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NIDDK s Margaret Cam on Microarray Cross-Platform Comparisons


At A Glance

Margaret Cam, Director, Microarray Core Facility NIDDK, NIH


1988 — BSc, Pharmacology, University of British Columbia

1996 — PhD, Pharmacology, University of British Columbia

Post-doctoral — McDonald Research Laboratory, St. Paul’s Hospital, Vancouver, BC, Canada; NIDDK, National Institutes of Health.

Earlier this spring, Margaret Cam and a number of micro-array researchers attending the Macroresults from Microarrays Conference in Boston gathered in a lecture room and engaged in a robust conversation about cross-platform comparisions between microarray platforms.

Cam, the director of the microarray core facility at the National Institute of Diabetes and Digestive and Kidney Disorders, told BioArray News then that industry should make stronger efforts to standardize between its microarray platforms to help investigators make sense out of the data.

Cam still feels that way. And now, she can base her opinion on the results of a one-year research project, which will be published in the October edition of Nucleic Acids Research as “Evaluation of gene expression measurements from commercial microarray platforms” (Paul K. Tan, Thomas J. Downey, Edward L. Spitznagel Jr., Pin Xu, Dadin Fu, Dimiter S. Dimitrov, Richard A. Lempicki, Bruce M. Raaka and Margaret C. Cam. Nucleic Acids Research, 2003, Vol. 31, No. 19 5676-5684).

She spoke with BioArray News to explain the publication and the research project, which attempted to analyze identical RNA samples on each of the three industrially produced microarray platforms — Affymetrix, Agilent Technologies, and Amersham’s CodeLink.

What spurred this research?

We did an evaluation to see which platform would serve the best purpose for our users. We compared CodeLink, Affymetrix, and Agilent’s cDNA arrays [their long oligo arrays were not available at the time].

What types of comparisons of this type have you seen in the literature?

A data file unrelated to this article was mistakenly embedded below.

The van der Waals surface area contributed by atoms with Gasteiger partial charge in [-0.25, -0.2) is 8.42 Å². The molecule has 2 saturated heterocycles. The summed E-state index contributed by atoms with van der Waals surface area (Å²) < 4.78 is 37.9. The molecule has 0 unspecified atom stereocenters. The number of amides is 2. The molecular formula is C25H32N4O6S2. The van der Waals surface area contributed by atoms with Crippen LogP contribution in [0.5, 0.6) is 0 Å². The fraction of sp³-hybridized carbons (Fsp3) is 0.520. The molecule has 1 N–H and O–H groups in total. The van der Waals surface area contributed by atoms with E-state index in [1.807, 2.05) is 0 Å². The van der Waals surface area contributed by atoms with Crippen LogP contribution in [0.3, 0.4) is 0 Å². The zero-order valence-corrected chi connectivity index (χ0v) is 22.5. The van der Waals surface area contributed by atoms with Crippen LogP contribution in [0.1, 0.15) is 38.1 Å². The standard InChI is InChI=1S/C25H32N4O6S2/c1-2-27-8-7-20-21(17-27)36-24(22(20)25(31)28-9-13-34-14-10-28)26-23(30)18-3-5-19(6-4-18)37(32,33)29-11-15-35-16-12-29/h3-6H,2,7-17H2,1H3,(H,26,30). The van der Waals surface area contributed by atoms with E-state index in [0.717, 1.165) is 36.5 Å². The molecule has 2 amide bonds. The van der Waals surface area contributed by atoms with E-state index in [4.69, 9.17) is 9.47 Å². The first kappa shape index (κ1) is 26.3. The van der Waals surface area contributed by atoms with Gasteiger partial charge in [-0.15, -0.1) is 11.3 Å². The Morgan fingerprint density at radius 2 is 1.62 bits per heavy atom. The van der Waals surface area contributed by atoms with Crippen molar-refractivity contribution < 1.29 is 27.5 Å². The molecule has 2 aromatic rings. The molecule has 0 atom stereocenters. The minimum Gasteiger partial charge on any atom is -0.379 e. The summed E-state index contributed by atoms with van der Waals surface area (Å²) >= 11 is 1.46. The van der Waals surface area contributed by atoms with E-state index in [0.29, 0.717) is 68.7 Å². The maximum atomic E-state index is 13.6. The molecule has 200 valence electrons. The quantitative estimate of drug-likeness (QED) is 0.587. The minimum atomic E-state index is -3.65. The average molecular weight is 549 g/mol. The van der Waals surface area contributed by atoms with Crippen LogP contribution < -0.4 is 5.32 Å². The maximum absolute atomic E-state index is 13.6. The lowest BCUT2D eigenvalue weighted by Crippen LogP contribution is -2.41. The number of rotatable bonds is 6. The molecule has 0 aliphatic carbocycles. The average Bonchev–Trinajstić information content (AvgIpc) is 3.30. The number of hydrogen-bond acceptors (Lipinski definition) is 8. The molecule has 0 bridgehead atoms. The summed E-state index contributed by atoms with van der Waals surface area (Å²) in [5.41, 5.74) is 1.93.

There have been a few other studies. We are not the first to report comparisons across different platforms. Two of them have shown differences. One has shown similarity. We have referenced them in the paper.

How did you conduct the comparisons?

Using the same source of RNA, we compared the three different platforms. We used each platform’s standard protocols and, in fact, for two of the platforms, Agilent and Amersham, we were hands-off. They sent applications scientists to run the arrays for us, to do the labeling, and provide us with the data. All the assays were done here at NIH. For Affymetrix, we used a core facility for NIAID in Frederick, which is well-experienced with the system, having used it for three or four years. We did that because we wanted to use experienced technical hands to run this experiment, and not introduce any artifacts due to human error. We are convinced that the data produced from the platforms are the best that we can produce.

And, what did you learn?

Our conclusions are very straightforward: There was very little overlap in the types of data in terms of differential gene expression.

We are still trying to see if different probe designs might have contribute to that. Probes are designed based on sequences extracted from mRNA and EST databases. Depending on which part of the sequence each company selected to base their probe designs on, the [microarrays] may be detecting alternately spliced transcript variants. We are highly interested in pursuing that.

The Venn diagrams, well, they are better than random. That much we can say. If somebody says ‘Throw it in the air,’ it’s better than that. But not much better. There was between 25 and 35 percent overlap. We were expecting close to 100 percent overlap. That’s why we were so confused with what actually came out of this study. It didn’t make sense to us initially. Finally we decided to deal with it, formalize the results, and write it up as a paper.

The results were surprising, to say the least.

We did run a two-way [analysis of variance], looking at the biological and technical replicates we ran in each of the platforms. We found that where one of the platforms would call a gene differentially expressed, the likelihood that the other two would was very low. You couldn’t expect the same answers every time you looked at a different platform.